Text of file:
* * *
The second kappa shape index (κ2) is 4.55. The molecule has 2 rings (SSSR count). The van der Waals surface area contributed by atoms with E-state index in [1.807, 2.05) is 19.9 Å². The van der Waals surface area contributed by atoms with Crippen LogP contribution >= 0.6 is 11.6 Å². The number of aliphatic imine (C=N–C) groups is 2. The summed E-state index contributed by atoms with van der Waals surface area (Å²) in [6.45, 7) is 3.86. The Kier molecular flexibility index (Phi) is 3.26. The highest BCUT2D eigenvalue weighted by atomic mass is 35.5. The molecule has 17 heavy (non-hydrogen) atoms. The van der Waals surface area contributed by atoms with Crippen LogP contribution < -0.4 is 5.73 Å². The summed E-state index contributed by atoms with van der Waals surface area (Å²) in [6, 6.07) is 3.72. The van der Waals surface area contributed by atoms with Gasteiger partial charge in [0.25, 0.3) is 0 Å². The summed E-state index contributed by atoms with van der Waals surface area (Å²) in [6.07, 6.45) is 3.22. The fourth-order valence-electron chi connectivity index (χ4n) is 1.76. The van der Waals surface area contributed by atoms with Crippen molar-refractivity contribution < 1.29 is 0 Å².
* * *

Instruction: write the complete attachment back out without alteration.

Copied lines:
The second kappa shape index (κ2) is 4.55. The molecule has 2 rings (SSSR count). The van der Waals surface area contributed by atoms with E-state index in [1.807, 2.05) is 19.9 Å². The van der Waals surface area contributed by atoms with Crippen LogP contribution >= 0.6 is 11.6 Å². The number of aliphatic imine (C=N–C) groups is 2. The summed E-state index contributed by atoms with van der Waals surface area (Å²) in [6.45, 7) is 3.86. The Kier molecular flexibility index (Phi) is 3.26. The highest BCUT2D eigenvalue weighted by atomic mass is 35.5. The molecule has 17 heavy (non-hydrogen) atoms. The van der Waals surface area contributed by atoms with Crippen LogP contribution < -0.4 is 5.73 Å². The summed E-state index contributed by atoms with van der Waals surface area (Å²) in [6, 6.07) is 3.72. The van der Waals surface area contributed by atoms with Gasteiger partial charge in [0.25, 0.3) is 0 Å². The summed E-state index contributed by atoms with van der Waals surface area (Å²) in [6.07, 6.45) is 3.22. The fourth-order valence-electron chi connectivity index (χ4n) is 1.76. The van der Waals surface area contributed by atoms with Crippen molar-refractivity contribution < 1.29 is 0 Å².